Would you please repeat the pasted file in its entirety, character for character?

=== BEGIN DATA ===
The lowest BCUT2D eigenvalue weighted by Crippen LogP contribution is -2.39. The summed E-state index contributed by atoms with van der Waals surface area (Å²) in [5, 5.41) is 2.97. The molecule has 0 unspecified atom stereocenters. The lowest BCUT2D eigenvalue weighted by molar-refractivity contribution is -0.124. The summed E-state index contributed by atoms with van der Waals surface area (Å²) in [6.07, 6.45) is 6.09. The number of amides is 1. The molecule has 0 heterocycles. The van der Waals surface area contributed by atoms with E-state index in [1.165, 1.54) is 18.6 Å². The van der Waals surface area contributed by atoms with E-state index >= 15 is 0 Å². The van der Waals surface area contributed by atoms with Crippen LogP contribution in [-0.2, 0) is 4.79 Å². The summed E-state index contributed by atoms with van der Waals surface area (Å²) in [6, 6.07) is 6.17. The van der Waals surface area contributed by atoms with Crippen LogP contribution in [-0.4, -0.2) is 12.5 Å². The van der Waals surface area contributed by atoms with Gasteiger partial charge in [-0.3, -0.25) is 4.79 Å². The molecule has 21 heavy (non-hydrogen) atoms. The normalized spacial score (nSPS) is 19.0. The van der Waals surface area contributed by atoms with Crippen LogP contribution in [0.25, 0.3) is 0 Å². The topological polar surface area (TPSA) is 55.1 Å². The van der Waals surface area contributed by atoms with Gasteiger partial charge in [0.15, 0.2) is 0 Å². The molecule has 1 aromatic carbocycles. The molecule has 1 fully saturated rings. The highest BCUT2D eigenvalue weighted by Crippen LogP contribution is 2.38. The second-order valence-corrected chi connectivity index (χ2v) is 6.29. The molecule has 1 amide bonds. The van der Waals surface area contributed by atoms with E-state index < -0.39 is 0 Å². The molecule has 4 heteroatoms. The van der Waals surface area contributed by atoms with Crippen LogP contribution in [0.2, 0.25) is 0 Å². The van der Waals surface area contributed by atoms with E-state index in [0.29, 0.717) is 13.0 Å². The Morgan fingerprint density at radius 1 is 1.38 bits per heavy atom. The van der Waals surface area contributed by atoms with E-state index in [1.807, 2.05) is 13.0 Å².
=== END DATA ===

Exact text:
The lowest BCUT2D eigenvalue weighted by Crippen LogP contribution is -2.39. The summed E-state index contributed by atoms with van der Waals surface area (Å²) in [5, 5.41) is 2.97. The molecule has 0 unspecified atom stereocenters. The lowest BCUT2D eigenvalue weighted by molar-refractivity contribution is -0.124. The summed E-state index contributed by atoms with van der Waals surface area (Å²) in [6.07, 6.45) is 6.09. The number of amides is 1. The molecule has 0 heterocycles. The van der Waals surface area contributed by atoms with E-state index in [1.165, 1.54) is 18.6 Å². The van der Waals surface area contributed by atoms with E-state index >= 15 is 0 Å². The van der Waals surface area contributed by atoms with Crippen LogP contribution in [-0.2, 0) is 4.79 Å². The summed E-state index contributed by atoms with van der Waals surface area (Å²) in [6, 6.07) is 6.17. The van der Waals surface area contributed by atoms with Crippen LogP contribution in [-0.4, -0.2) is 12.5 Å². The van der Waals surface area contributed by atoms with Gasteiger partial charge in [-0.3, -0.25) is 4.79 Å². The molecule has 21 heavy (non-hydrogen) atoms. The normalized spacial score (nSPS) is 19.0. The van der Waals surface area contributed by atoms with Crippen LogP contribution in [0.25, 0.3) is 0 Å². The topological polar surface area (TPSA) is 55.1 Å². The van der Waals surface area contributed by atoms with Gasteiger partial charge in [0.15, 0.2) is 0 Å². The molecule has 1 aromatic carbocycles. The molecule has 1 fully saturated rings. The highest BCUT2D eigenvalue weighted by Crippen LogP contribution is 2.38. The second-order valence-corrected chi connectivity index (χ2v) is 6.29. The molecule has 1 amide bonds. The van der Waals surface area contributed by atoms with E-state index < -0.39 is 0 Å². The molecule has 4 heteroatoms. The van der Waals surface area contributed by atoms with Crippen LogP contribution in [0.2, 0.25) is 0 Å². The van der Waals surface area contributed by atoms with E-state index in [0.29, 0.717) is 13.0 Å². The Morgan fingerprint density at radius 1 is 1.38 bits per heavy atom. The van der Waals surface area contributed by atoms with E-state index in [1.807, 2.05) is 13.0 Å².